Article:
3:42 AM AKDT, May 11, 2012
Biden pushes Obama to declare gay marriage support, then offers his apologies
WASHINGTON (AP) — Sorry, Mr. President.
After nearly single-handedly pushing gay marriage to the forefront of the presidential campaign and inadvertently pressuring President Barack Obama to declare his support for same-sex unions, there was only one thing left for Vice President Joe Biden to do: apologize.
Biden’s mea culpa came Wednesday in the Oval Office, shortly before the president sat for a hastily arranged interview in which he told the American people that he now supported gay marriage.
The vice president expressed remorse and regret for declaring his support for same-sex unions ahead of Obama, said a person familiar with the exchange, speaking on condition of anonymity to discuss the private conversation. Obama accepted the apology, saying he knew Biden had only been speaking from the heart.
Biden’s apology followed days of frustration in the West Wing after the vice president went off script, something he had done plenty of times. Without White House approval, Biden declared on a Sunday talk show that he was “absolutely comfortable” with same-sex married couples having the same rights as heterosexual married couples.
Obama heads for hard-hit Nevada in wake of Clooney fundraiser and gay marriage buzz
LOS ANGELES (AP) — President Barack Obama is turning his attention back to the economy after a day spent raising millions of dollars for his campaign and riding a media wave on his newly declared support for same-sex marriage.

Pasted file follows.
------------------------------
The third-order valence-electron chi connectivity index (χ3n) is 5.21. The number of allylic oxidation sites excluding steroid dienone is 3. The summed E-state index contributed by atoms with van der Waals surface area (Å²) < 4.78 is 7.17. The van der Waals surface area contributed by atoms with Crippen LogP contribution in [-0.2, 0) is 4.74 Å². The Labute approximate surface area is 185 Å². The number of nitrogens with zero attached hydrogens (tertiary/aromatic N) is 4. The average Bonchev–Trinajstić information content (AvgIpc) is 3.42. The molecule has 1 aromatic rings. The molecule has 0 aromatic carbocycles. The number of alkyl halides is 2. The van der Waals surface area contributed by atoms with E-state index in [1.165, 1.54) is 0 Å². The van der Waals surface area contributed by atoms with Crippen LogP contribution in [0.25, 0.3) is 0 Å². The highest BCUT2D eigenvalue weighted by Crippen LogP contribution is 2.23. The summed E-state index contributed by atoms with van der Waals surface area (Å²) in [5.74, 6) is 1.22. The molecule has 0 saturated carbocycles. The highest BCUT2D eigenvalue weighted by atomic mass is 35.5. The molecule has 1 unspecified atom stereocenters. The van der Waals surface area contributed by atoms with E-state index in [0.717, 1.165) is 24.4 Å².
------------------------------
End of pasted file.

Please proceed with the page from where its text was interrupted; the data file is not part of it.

Obama was to promote housing policies to help homeowners avoid foreclosure in a quick visit Friday to struggling Nevada, which ranks second in the nation in foreclosed homes and has the highest unemployment in the country.
Obama won in Nevada in his 2008 presidential election. But the economy presents new challenges as well as an opportunity for his Republican rival, Mitt Romney.
Four years ago, Nevada was economically reeling from the recession and Obama and union allies seized on the anxiety to mobilize voters and win the state. Today, the Nevada is still in dire straits and the economy belongs to the president.
Obama was stopping in Reno, looking to shore up his support and draw attention to housing proposals that he says Congress must pass to help homeowners struggling with their mortgages.
JPMorgan Chase acknowledges $2 billion trading loss and ’many errors’
JPMorgan Chase, the largest bank in the United States, said Thursday that it lost $2 billion in the past six weeks in a trading portfolio designed to hedge against risks the company takes with its own money.
The company’s stock plunged almost 7 percent in after-hours trading after the loss was announced. Other bank stocks, including Citigroup and Bank of America, suffered heavy losses as well.